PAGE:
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Sylvia Burwell, the woman Rep. Tom Price could replace as Secretary of Health and Human Services, acknowledged Tuesday the challenges of defending the Affordable Care Act in the wake of Donald Trump's presidential win.
"This is an uphill battle," she told NBC News in an interview in her office on Tuesday.
President-elect Trump’s pick of Price to run the Department of Health and Human Services could be bad news for Obamacare supporters. In his new role, Price could both aggressively push for the law's repeal and limit its implementation if it remains in place.
“We will repeal things like the individual mandate and say, “You should be free to pick whatever insurance plan meets your needs, not one Washington forces you to buy,” Price, a congressman from Georgia, said in a speech in October.
In interviews after the election, Trump, who blasted Obamacare throughout his campaign, spoke more favorably about the law. But in picking Price, the real estate mogul has taken a very aggressive action by appointing one of Obamacare’s chief critics to run the department that implements the law.
Price’s appointment likely signals an intense political battle over Obamacare’s future early next year, with Democrats looking to highlight the stories of some of the 20 million Americans who are newly-insured under the law while Republicans find some of those 20 million who have been hit with high premiums under the Obamacare system. Trump, Senate Majority Leader Mitch McConnell and House Speaker Paul Ryan have all said an overhaul of Obamacare is one of their top priorities next year and grassroots Republicans are demanding changes to the law.
Meanwhile, Burwell, has argued that the Affordable Care Act is now part of the “fabric” of America and should not be repealed.
“The benefits are broad and deep. And making sure people understand that, that’s a part of the conversation," she told NBC News.
Burwell said the plans from Price, Trump and other Republicans to replace the law deserved the same scrutiny as the existing Affordable Care Act and added that such changes should consider access, affordability and quality.
Republicans are misreading the election results if they interpret them as a call to repeal most of Obamacare, Burwell said.
"It's a repudiation of a word, not a repudiation of the substance," Burwell told NBC News and noted polls show many Americans support the individual components of the Affordable Care Act.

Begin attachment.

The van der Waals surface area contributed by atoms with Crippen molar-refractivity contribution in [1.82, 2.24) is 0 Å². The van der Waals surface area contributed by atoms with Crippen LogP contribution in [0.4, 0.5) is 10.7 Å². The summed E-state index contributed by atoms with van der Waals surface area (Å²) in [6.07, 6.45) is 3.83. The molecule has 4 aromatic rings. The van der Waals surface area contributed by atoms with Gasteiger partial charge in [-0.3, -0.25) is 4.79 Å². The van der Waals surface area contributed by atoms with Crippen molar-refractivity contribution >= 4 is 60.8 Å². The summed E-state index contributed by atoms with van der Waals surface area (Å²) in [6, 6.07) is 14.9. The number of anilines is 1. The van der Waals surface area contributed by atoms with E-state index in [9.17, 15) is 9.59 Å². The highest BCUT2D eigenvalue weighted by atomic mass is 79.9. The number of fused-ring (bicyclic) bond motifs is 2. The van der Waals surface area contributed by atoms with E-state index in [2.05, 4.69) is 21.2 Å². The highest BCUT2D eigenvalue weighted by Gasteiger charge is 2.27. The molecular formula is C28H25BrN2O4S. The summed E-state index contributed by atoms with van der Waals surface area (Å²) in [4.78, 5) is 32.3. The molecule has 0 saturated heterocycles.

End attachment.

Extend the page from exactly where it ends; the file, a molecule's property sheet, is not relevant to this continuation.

Ryan, in an interview on Tuesday morning on a Wisconsin radio station, called Price “one of the architects of replacing Obamacare,” and said he was excited to have Price as the “quarterback” on reforming health care in the Trump administration.
Senate Democratic Leader Chuck Schumer said putting Price in charge of HHS is “akin to asking the fox to guard the hen house.”
Price, an orthopedic surgeon and longtime vocal critic of Obamacare, has written a proposal that radically overhauls the law. He would replace the law’s structures, a major expansion of Medicaid and subsidies that are bigger for people with low incomes, with universal tax credits for people to buy insurance. The tax credits vary by age, since older people generally need more coverage. Under Price’s plan, Americans between ages 18-35 would get a $1,200 tax credit, while those over 50 would get a $3,000 credit.
Price would eliminate all the mandates under Obamacare, including the requirements that large companies offer insurance, that individuals purchase insurance or pay a fine and that all insurance plans must offer certain benefits.
Such a system, according to some experts, is likely to result in cheaper health insurance costs for people who are young, but higher costs for people who have illnesses or low-incomes. Under Obamacare, more than 15 million Americans have enrolled in Medicaid, which has minimal co-pays and premiums. And households with incomes below $50,000 a year get heavy subsidies.
People with pre-existing health conditions, under Price’s plan, would likely enroll in so-called high-risks polls.
“High-risk pools combine sick people with even sicker people rather than pooling sick and healthy people together, as regular insurance does. The pools consequently tend to charge extremely high premiums that people can ill afford — much more than what healthier people paid in the pre-Affordable Care Act individual market,” says Edwin Park of the left-leaning Center on Budget and Policy Priorities.
There is no guarantee Price’s ideas will become law.
There are many competing proposals among Republicans on Capitol Hill over how to replace Obamacare, although many of them would reduce the Medicaid-eligible population and get rid of the insurance mandates, as Price calls for.
It’s also not clear Price will set Trump’s health care agenda, as Obama and many other presidents have had the HHS secretary execute the vision of the White House, instead of crafting the actual policy.
And Democrats could use the filibuster to stop some of these changes.
However, Price, if he is confirmed, could affect Obamacare policy even if the law remains in place.
The Obama administration holds events across the country and works with states and cities to encourage people to purchase insurance. It is unlikely Price will do this.
The administration has worked extensively to make sure insurance companies keep offering plans under the law. That is unlikely to be a priority for Price.
Conservative states have pushed to require people on Medicaid to hold jobs, an idea that Obama administration has generally opposed, arguing job status should not affect whether people get health coverage.
Price is likely to view such a requirement more favorably.